Sign Up Today to Receive Our Newsletter!

Please note our privacy policies.

Please wait...

Thank you for signing up! We strive to deliver great content to you. -The Walkner Condon Team

"Nudging" Your Practice Forward

“Nudging” Your Practice Forward

Apr 4, 2019 | Dentist Education

After working with and having conversations with several dentists over the last few years I have realized that there are many parallels between running a dental practice and running a financial planning practice. Many of these parallels have to do with behavioral finance. The first similarity between the two are that dentists and financial planners rely on “nudges” to help impact positive behavior of their patients and clients. A “nudge” is a concept borrowed from behavioral economics that essentially means building structures in such a way as to encourage the proper outcomes.

Most dental offices have already developed some sort of basic system to pre-schedule the next (usually) six-month appointment for a cleaning. A reminder card – or for the more technologically proficient – a calendar invite or text acknowledgment is provided. An email, text, or direct mail is generated sometime before the appointment to assure that they patient actually shows up, but still – a number of patients will no-show, cancel, or somehow avoid the next follow up visit.

There are ways to create momentum for the patient and improve on this number.  For instance, simply adding a small personalized story or meaningful statistic to each notification around the appointment scheduling and reminder process will nudge them in the right direction. It is important to note that these MUST be personalized to the demographics of the patient. A 55-year-old man will not find meaning in a statistic around millennials, nor will a busy new mother be inclined to keep her appointment by telling her a story about senior gum health.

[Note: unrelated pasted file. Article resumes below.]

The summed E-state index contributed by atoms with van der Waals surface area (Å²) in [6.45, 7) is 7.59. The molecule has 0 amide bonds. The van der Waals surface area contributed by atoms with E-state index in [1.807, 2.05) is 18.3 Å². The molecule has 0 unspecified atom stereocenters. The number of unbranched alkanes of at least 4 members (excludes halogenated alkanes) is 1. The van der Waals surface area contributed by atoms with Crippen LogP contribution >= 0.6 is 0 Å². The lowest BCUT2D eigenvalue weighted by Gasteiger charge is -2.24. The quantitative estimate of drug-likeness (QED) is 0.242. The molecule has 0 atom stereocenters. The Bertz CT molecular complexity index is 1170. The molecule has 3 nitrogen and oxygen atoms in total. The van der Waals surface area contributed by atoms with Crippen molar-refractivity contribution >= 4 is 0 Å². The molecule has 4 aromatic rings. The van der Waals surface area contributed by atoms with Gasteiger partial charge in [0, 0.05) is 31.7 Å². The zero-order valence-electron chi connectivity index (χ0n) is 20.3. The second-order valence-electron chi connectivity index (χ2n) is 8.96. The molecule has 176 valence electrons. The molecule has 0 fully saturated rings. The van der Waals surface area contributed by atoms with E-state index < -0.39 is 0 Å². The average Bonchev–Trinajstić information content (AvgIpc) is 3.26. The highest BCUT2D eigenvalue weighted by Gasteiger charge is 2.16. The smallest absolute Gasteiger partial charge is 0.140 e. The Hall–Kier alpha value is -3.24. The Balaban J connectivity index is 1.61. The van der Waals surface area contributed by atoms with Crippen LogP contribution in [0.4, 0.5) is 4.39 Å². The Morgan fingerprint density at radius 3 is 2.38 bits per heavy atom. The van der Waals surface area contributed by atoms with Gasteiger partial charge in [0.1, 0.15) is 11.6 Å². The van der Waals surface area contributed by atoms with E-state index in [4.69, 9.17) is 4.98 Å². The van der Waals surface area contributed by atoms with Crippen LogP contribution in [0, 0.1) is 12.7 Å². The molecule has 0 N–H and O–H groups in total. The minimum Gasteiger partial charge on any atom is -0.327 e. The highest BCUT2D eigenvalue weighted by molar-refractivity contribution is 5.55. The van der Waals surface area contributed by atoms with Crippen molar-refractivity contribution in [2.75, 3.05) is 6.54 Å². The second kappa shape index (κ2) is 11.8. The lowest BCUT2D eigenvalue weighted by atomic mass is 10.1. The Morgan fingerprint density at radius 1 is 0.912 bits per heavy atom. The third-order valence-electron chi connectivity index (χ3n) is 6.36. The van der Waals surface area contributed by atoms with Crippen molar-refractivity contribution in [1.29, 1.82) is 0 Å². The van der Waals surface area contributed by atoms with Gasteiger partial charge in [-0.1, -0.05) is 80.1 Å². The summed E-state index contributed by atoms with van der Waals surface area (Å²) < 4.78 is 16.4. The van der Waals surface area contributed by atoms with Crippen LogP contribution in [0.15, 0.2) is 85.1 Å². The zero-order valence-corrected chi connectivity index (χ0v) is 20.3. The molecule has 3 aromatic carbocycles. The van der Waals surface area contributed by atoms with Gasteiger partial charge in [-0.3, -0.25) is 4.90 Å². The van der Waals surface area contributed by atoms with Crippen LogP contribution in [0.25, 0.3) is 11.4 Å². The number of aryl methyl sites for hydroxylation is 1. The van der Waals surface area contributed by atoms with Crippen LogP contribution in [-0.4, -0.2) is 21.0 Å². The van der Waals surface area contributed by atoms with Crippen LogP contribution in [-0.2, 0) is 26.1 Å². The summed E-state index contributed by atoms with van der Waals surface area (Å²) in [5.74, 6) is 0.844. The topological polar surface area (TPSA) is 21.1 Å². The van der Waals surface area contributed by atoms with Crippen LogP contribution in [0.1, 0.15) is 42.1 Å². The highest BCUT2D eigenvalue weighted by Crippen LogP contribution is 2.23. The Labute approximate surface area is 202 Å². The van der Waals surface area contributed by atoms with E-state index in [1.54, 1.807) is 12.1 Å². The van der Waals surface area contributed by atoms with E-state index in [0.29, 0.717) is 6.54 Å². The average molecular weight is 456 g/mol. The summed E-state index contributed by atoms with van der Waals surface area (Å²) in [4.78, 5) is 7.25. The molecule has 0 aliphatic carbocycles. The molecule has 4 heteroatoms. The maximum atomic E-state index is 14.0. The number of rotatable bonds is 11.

An example of a nudge in financial planning is notifications and messaging around increasing a client’s savings rate. This could be a reminder to increase 401(k) contributions or to max out an IRA contribution. For example, “at your age and with the amount of time until your retirement goal, increasing your 401(k) contribution by 1% could be worth an extra $200,000 by the time you are age 67”. The more specific and relevant, the more impactful.

Whether you run a dental practice or a financial planning practice, implementing and personalizing these “nudges” can help encourage positive behavior for patients and clients whether is is oral health, overall health, or financial health. Stay tuned for a future blog post with another analogy between dental practices and financial planning practices!

Mitch DeWitt

Walkner Condon Financial Advisors is a registered investment advisor with the SEC and the opinions expressed by Walkner Condon Financial Advisors and its advisors in this piece are their own. Registration with the SEC does not imply a certain level of skill or training. All statements and opinions expressed are based upon information considered reliable although it should not be relied upon as such. Any statements or opinions are subject to change without notice.

Information presented in this piece is for educational purposes only and does not intend to make an offer or solicitation for the sale or purchase of any specific securities, investments, or investment strategies. Investments involve risk and unless otherwise stated, are not guaranteed.

Information in this piece does not take into account your specific situation or objectives and is not intended as recommendations appropriate for any individual. Readers are encouraged to seek advice from a qualified tax, legal, or investment adviser to determine whether any information presented may be suitable for their specific situation. Past performance is not indicative of future performance.